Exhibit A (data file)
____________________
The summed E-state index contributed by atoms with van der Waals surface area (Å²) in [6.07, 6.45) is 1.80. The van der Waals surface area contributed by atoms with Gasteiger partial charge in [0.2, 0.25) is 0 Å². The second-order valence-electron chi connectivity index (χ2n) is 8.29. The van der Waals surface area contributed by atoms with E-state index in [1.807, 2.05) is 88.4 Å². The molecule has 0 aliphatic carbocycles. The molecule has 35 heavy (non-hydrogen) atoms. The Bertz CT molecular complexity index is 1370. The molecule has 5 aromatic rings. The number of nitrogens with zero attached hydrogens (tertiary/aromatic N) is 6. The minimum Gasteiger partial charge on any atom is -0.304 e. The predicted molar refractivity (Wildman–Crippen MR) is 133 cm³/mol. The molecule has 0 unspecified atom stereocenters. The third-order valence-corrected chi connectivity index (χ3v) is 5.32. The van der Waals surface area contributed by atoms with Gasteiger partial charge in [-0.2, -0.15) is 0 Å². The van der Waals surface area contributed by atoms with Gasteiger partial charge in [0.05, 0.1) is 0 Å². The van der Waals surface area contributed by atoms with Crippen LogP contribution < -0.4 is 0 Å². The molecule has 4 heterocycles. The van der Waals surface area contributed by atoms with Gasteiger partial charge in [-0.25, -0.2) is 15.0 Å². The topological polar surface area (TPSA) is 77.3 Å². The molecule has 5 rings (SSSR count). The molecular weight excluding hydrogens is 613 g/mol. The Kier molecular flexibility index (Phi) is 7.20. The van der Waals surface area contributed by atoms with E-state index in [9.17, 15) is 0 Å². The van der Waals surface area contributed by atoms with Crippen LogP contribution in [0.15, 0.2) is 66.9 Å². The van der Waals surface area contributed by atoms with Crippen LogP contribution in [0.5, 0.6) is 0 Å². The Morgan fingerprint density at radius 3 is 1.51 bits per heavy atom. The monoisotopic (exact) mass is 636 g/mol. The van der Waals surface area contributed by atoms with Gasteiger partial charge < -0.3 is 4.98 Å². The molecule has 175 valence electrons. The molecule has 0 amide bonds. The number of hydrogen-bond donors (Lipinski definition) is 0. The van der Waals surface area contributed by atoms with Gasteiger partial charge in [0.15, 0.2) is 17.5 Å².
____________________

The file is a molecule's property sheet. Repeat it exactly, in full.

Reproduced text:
The summed E-state index contributed by atoms with van der Waals surface area (Å²) in [6.07, 6.45) is 1.80. The van der Waals surface area contributed by atoms with Gasteiger partial charge in [0.2, 0.25) is 0 Å². The second-order valence-electron chi connectivity index (χ2n) is 8.29. The van der Waals surface area contributed by atoms with E-state index in [1.807, 2.05) is 88.4 Å². The molecule has 0 aliphatic carbocycles. The molecule has 35 heavy (non-hydrogen) atoms. The Bertz CT molecular complexity index is 1370. The molecule has 5 aromatic rings. The number of nitrogens with zero attached hydrogens (tertiary/aromatic N) is 6. The minimum Gasteiger partial charge on any atom is -0.304 e. The predicted molar refractivity (Wildman–Crippen MR) is 133 cm³/mol. The molecule has 0 unspecified atom stereocenters. The third-order valence-corrected chi connectivity index (χ3v) is 5.32. The van der Waals surface area contributed by atoms with Gasteiger partial charge in [-0.2, -0.15) is 0 Å². The van der Waals surface area contributed by atoms with Gasteiger partial charge in [0.05, 0.1) is 0 Å². The van der Waals surface area contributed by atoms with Crippen LogP contribution < -0.4 is 0 Å². The molecule has 4 heterocycles. The van der Waals surface area contributed by atoms with Gasteiger partial charge in [-0.25, -0.2) is 15.0 Å². The topological polar surface area (TPSA) is 77.3 Å². The molecule has 5 rings (SSSR count). The molecular weight excluding hydrogens is 613 g/mol. The Kier molecular flexibility index (Phi) is 7.20. The van der Waals surface area contributed by atoms with E-state index in [9.17, 15) is 0 Å². The van der Waals surface area contributed by atoms with Crippen LogP contribution in [0.15, 0.2) is 66.9 Å². The van der Waals surface area contributed by atoms with Crippen LogP contribution in [0.5, 0.6) is 0 Å². The Morgan fingerprint density at radius 3 is 1.51 bits per heavy atom. The monoisotopic (exact) mass is 636 g/mol. The van der Waals surface area contributed by atoms with Gasteiger partial charge < -0.3 is 4.98 Å². The molecule has 175 valence electrons. The molecule has 0 amide bonds. The number of hydrogen-bond donors (Lipinski definition) is 0. The van der Waals surface area contributed by atoms with Gasteiger partial charge in [0.15, 0.2) is 17.5 Å².